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I am building a Web interface to monitor an embedded system. I have built a Perl script which runs remote commands and gathers output from that system. Now what I need is a Web interface which makes calls to this script (executes remotes command) and displays data on the web page.

First of all, I need to make my script as a daemon process which can accept requests from the Web Server. I can choose any server-side technology as long as it can communicate with this Perl script. To keep it simple, I can choose Perl/CGI which can talk to this daemon Perl script.

What is the best way to communicate with this daemon script? I haven't decided on how the communication needs to be—sockets or anything else.

Are there Perl modules already available which can make my message passing simpler without me worrying about how the communication takes place? I have remote commands in plain text and might want to have the data back in XML/JSON.

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3 Answers 3

up vote 1 down vote accepted

You did not explain why the existing perl script can't be run directly from the Perl/CGI script ? This seems the easiest path to me, as it does not involve creating another communication channel:

client ⇒ apache ⇒ your CGIzed existing script ⇒ embedded system

as opposed to:

client ⇒ apache ⇒ new CGI script ⇒ existing script ⇒ embedded system

I assume the reason is that you expect the CGI script to run multiple times simultaneously, and the embedded system is not able to handle multiple connections.

But even in this case, having a daemon for the only purpose of serialization seems overkill. You can use a lock in the CGI script, to protect the critical communication code, as in:

open(my $lock, ">", $lockfilename);
flock($lock, LOCK_EX);
... critical code...
flock($lock, LOCK_UN);

Note that the "crital code" part could either embed your existing script, or execute it.

If, despite all this, you still want to separate the CGI from the command daemon, here are templates for the client and server parts of socket-based communication. First, the client, which is part of the CGI:

use IO::Socket::INET;
$sock = IO::Socket::INET->new('localhost:9000');
print $sock "Comand\n";
$result = <$sock>;
... do something with the result ...

And this is the main daemon loop:

package MyServer;
use base Net::Server;
sub process_request {
    my $self = shift;
    while (<STDIN>) {
        print "This is my answer to the command '$_'.\r\n";
MyServer->run(port => 160);
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Thanks for your response. I'll take a look. The reason i want them to be separate is that for each embedded system i have a single connection which i want to multiplex for each of the users who send a request to monitor/execute remote commands via the web page. And i have multiple such embedded systems and the users can monitor one or more at the same time on different pages. Also i want to have the flexibility to provide the same functionality via a console based app in future. –  mtanish Nov 18 '09 at 2:11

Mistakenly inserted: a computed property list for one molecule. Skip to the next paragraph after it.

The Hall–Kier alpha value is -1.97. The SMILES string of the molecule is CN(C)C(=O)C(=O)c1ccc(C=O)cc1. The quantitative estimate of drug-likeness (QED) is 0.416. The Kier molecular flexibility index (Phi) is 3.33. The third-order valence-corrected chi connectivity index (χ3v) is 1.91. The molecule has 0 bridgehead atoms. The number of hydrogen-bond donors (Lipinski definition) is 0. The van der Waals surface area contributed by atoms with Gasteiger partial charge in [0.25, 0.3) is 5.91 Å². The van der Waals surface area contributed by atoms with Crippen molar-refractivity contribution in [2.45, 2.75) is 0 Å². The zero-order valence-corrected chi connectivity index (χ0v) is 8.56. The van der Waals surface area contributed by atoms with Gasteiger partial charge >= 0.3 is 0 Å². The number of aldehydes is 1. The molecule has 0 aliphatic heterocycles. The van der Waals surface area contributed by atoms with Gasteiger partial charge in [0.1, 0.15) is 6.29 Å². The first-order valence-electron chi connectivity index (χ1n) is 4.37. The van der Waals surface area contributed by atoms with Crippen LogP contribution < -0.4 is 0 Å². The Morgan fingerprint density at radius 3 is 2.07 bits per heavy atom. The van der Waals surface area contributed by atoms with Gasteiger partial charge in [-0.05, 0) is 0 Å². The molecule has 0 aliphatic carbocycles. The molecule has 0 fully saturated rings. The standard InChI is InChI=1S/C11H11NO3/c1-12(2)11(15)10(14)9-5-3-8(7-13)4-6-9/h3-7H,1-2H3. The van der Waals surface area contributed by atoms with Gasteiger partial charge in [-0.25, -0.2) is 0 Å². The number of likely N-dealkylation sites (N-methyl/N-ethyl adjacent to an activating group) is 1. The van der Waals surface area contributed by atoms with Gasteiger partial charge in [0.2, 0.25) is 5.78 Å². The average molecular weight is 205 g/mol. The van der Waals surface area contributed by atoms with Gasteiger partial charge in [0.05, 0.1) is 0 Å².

Oh, so the connection with the embedded system is to remain up for the whole time? I understand now. I think the socket solution for which I provided templates is appropriate. Plus, using the Net::Server package gives you a command server on which you can easily telnet to get a console access. –  Jerome Nov 18 '09 at 8:03

Sounds like you want to do something like the following:

Your CGI web daemon would look something like this: (Not Tested)

use CGI;
my $cgi = new CGI;
if ($cgi->param('action') eq "MyFirstCommand") {
    # perform your actions for this command and output a response to STDOUT
elsif ($cgi->param('action') eq "MySecondCommand") {
    # perform your actions for this command and output a response to STDOUT

And your script that calls the CGI web daemon would compose a URL to call the daemon in this sort of fashion: (again, Not Tested)

use LWP::Simple;
my $URL = 'http://hostname:port/cgi-bin/daemon-script.cgi?action=MyFirstCommand';
my $http_response = LWP::Simple::get($URL);
# analyze the response for success or failure
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In the past, when I've needed to do something like this, I've generally handled the communication in one of two ways:

1) If the response is needed in real-time to send back to the user immediately (as appears to be the case here), then using sockets to talk to the daemon is the way to go. There are other options with shared memory, pipes, and whatnot, but using sockets gives you an easy scalability path for if/when you need to break the front-end web server and back-end daemon out onto separate machines.

2) If the response isn't time-critical, I've tended to shove the incoming commands onto a queue stored in a database table and then had the daemon periodically poll the queue for new tasks. This tends to be a bit easier to implement and scales up even better then the socket-based option, provided you can deal with the limitation of all communication going through the database.

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Response is not super time critical but updated values of lets say counters or cpu stats needs to be displayed on a continuous basis. Socket seems to be a viable option. Thanks –  mtanish Nov 18 '09 at 2:17

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